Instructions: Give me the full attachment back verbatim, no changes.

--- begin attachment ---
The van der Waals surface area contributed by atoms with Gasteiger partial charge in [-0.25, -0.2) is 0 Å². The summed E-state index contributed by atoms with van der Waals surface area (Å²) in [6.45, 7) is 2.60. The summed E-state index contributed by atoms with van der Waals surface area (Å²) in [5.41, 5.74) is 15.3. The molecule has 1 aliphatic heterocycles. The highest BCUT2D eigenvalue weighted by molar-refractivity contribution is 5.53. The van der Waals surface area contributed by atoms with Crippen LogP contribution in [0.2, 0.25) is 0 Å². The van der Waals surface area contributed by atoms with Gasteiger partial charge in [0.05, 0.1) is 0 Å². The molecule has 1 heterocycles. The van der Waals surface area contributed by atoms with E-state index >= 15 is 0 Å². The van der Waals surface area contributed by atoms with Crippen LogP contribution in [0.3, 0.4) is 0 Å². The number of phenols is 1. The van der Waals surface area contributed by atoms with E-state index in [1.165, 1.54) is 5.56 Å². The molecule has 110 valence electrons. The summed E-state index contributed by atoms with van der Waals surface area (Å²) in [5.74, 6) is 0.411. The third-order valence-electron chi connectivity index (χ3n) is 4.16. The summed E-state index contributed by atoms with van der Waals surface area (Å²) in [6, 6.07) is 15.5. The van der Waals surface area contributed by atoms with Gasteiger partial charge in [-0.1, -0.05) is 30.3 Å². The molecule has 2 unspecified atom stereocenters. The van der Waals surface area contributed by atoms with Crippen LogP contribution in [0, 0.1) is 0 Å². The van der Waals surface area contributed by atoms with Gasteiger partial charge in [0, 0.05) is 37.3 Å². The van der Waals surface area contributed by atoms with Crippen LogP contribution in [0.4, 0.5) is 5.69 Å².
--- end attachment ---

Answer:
The van der Waals surface area contributed by atoms with Gasteiger partial charge in [-0.25, -0.2) is 0 Å². The summed E-state index contributed by atoms with van der Waals surface area (Å²) in [6.45, 7) is 2.60. The summed E-state index contributed by atoms with van der Waals surface area (Å²) in [5.41, 5.74) is 15.3. The molecule has 1 aliphatic heterocycles. The highest BCUT2D eigenvalue weighted by molar-refractivity contribution is 5.53. The van der Waals surface area contributed by atoms with Crippen LogP contribution in [0.2, 0.25) is 0 Å². The van der Waals surface area contributed by atoms with Gasteiger partial charge in [0.05, 0.1) is 0 Å². The molecule has 1 heterocycles. The van der Waals surface area contributed by atoms with E-state index >= 15 is 0 Å². The van der Waals surface area contributed by atoms with Crippen LogP contribution in [0.3, 0.4) is 0 Å². The number of phenols is 1. The van der Waals surface area contributed by atoms with E-state index in [1.165, 1.54) is 5.56 Å². The molecule has 110 valence electrons. The summed E-state index contributed by atoms with van der Waals surface area (Å²) in [5.74, 6) is 0.411. The third-order valence-electron chi connectivity index (χ3n) is 4.16. The summed E-state index contributed by atoms with van der Waals surface area (Å²) in [6, 6.07) is 15.5. The van der Waals surface area contributed by atoms with Gasteiger partial charge in [-0.1, -0.05) is 30.3 Å². The molecule has 2 unspecified atom stereocenters. The van der Waals surface area contributed by atoms with Crippen LogP contribution in [0, 0.1) is 0 Å². The van der Waals surface area contributed by atoms with Gasteiger partial charge in [0, 0.05) is 37.3 Å². The van der Waals surface area contributed by atoms with Crippen LogP contribution in [0.4, 0.5) is 5.69 Å².